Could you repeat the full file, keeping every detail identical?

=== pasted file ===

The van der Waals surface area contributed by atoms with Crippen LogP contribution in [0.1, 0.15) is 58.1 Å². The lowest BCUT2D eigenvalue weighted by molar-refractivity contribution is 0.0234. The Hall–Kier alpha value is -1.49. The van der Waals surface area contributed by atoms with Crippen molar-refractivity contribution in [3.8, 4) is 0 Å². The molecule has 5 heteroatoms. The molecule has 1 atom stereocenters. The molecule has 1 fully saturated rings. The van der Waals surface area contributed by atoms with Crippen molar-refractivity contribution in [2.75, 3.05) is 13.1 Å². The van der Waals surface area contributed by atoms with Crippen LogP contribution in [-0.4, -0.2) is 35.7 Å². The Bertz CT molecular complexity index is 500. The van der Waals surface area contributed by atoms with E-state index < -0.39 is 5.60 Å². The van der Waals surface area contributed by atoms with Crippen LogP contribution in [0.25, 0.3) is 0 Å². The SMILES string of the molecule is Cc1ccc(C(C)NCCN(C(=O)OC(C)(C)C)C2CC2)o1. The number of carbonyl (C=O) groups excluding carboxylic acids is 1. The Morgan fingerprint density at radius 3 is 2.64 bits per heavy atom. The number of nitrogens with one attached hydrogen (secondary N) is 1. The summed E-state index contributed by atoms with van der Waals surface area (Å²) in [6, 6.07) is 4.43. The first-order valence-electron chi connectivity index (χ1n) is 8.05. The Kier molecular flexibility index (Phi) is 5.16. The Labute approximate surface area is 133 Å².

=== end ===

The van der Waals surface area contributed by atoms with Crippen LogP contribution in [0.1, 0.15) is 58.1 Å². The lowest BCUT2D eigenvalue weighted by molar-refractivity contribution is 0.0234. The Hall–Kier alpha value is -1.49. The van der Waals surface area contributed by atoms with Crippen molar-refractivity contribution in [3.8, 4) is 0 Å². The molecule has 5 heteroatoms. The molecule has 1 atom stereocenters. The molecule has 1 fully saturated rings. The van der Waals surface area contributed by atoms with Crippen molar-refractivity contribution in [2.75, 3.05) is 13.1 Å². The van der Waals surface area contributed by atoms with Crippen LogP contribution in [-0.4, -0.2) is 35.7 Å². The Bertz CT molecular complexity index is 500. The van der Waals surface area contributed by atoms with E-state index < -0.39 is 5.60 Å². The van der Waals surface area contributed by atoms with Crippen LogP contribution in [0.25, 0.3) is 0 Å². The SMILES string of the molecule is Cc1ccc(C(C)NCCN(C(=O)OC(C)(C)C)C2CC2)o1. The number of carbonyl (C=O) groups excluding carboxylic acids is 1. The Morgan fingerprint density at radius 3 is 2.64 bits per heavy atom. The number of nitrogens with one attached hydrogen (secondary N) is 1. The summed E-state index contributed by atoms with van der Waals surface area (Å²) in [6, 6.07) is 4.43. The first-order valence-electron chi connectivity index (χ1n) is 8.05. The Kier molecular flexibility index (Phi) is 5.16. The Labute approximate surface area is 133 Å².